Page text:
I have been woefully behind in my blogging as of late due to the volume of consulting projects I have had over the past 7+ months. That being said, these projects have given me fodder to think about linkages among seemingly disparate mobile payments projects…. from mobile money market assessments in Nigeria and Ghana for Grameen Foundation to developing the mobile payments strategy for a Middle Eastern Bank (in a highly banked market) to foreign entities seeking to enter the mCommerce retail market in the U.S.
With every new project, it has felt that the only commonality was the “mPayments” title. How can we link the commonalities of creating a brand new financial infrastructure for the 3+ billion unbanked poor with the trends in the U.S. to enter retail through loyalty, promotions, rewards, etc. on the mobile phone? Here’s the link…
- Of course we all know that the mobile phone is the most ubiquitous technological device in history
- We all know that it has certain features/functions that enable electronic data/communications for the first time… and we know that smart phones have even more features/functions that can be used for a richer consumer experience…
- But in emerging markets, we create a new infrastructure with a very different value proposition to those who have lived their lives transacting only in cash. For the first time, we have electronic systems (via mobile) to take the “friction” out of the economy, thereby releasing pent up demand for financial transactions/credit, etc. that will increase the GDP in these markets (see my 2011 article on this: http://mpayconnect.com/wp-content/uploads/2012/10/The_Mobile_Money_Movement_by_mPay_Connect_Dec_2010_-_Innovations_Publication_Winter_2011.pdf)
- In developed markets, in contrast, we have had sophisticated financial services infrastructures based on cards for banked consumers. Mobile becomes a new channel for cards rather than the infrastructure to leapfrog cash. So, why so much discussion around “Value-Added Services”… loyalty, promotions, etc. in developed markets?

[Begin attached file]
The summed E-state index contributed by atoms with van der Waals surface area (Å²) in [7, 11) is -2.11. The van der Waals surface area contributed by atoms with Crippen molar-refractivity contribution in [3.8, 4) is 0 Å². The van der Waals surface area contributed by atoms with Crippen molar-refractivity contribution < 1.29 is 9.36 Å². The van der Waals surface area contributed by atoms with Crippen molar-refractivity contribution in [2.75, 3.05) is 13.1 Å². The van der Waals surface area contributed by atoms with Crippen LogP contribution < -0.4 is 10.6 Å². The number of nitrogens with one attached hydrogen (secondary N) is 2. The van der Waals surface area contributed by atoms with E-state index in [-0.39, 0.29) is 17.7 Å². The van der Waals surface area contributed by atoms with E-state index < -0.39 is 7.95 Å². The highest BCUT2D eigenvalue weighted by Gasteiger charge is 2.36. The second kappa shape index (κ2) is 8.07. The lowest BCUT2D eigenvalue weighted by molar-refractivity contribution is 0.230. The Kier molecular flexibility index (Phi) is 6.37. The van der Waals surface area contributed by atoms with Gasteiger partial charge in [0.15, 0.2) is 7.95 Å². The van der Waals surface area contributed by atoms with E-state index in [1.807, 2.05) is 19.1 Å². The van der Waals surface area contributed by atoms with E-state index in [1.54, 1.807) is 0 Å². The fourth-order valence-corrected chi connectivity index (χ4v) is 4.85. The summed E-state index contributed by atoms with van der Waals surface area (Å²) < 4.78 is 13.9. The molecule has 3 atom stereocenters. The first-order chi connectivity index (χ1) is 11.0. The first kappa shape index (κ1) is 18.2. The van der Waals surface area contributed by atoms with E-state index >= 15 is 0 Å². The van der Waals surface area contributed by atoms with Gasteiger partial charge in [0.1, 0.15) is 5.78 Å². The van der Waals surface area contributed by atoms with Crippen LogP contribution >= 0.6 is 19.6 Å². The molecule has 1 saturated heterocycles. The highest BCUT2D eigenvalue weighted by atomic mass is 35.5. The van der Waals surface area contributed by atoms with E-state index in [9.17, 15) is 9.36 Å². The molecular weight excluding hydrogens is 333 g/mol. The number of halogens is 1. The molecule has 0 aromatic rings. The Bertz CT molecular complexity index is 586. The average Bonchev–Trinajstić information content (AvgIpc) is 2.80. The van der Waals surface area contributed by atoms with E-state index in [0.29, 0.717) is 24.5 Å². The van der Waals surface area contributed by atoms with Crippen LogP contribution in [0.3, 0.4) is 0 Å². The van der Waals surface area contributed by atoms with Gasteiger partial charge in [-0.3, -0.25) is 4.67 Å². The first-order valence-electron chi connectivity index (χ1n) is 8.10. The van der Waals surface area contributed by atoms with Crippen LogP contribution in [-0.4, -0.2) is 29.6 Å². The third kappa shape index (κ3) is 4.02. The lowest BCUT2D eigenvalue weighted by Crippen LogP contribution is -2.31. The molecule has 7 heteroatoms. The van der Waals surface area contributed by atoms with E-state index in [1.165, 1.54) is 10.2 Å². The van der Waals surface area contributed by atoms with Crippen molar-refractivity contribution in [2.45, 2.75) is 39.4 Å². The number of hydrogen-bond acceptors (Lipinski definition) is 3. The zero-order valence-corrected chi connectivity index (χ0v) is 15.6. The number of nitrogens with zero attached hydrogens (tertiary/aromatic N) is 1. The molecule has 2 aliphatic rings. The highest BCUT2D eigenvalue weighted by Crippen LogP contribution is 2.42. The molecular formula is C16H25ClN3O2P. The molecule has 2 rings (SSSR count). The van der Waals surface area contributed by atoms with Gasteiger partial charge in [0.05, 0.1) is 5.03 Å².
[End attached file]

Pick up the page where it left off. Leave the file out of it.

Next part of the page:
- How do we rationalize these seemingly different industries, both called “mobile payments?”
- The answer lies in whom the value proposition targets. In cash-based economies, the value proposition very clearly supports consumers since electronic payments is far better than cash (safer, faster, more traceable, etc.)
- In developed markets, consumers already have cards. Using the mobile phone is not that much better than usage of their card (I never bought into the “it’s more convenient to use your phone than to pull out your card” argument). Instead, the value lies on the other side of the equation… with merchants. Merchants still tackle many issues around driving consumers to their stores, driving repeat sales by consumers, driving higher basket of goods, etc. For the first time, the (smart) mobile phone enables them to have rich 1:1 communication with their customers to solve these issues (loyalty, rewards, offers, promotions, etc. based on increased data around their behavior.) So, where does mobile payments come into play here? It becomes the “Trojan Horse” to close the final loop at the transaction side to redeem, sign up, etc. consumers. Mobile payments becomes a necessary component, but not the driver in this equation. Of course, this becomes quite interesting as one considers that payments and marketing are likely not complementary skills within one organization (which means there will be increasingly M&A activity in these areas)
- By the way, my strong belief is that it is only a matter of time that the emerging markets (once they have their consumer bases developed) will then seek retail solutions and, guess what happens, the trends we see in developed markets start to happen in emerging markets.
I never thought my seemingly disparate projects from one part of the world to the other would ever intersect, but I believe it is just a matter of time!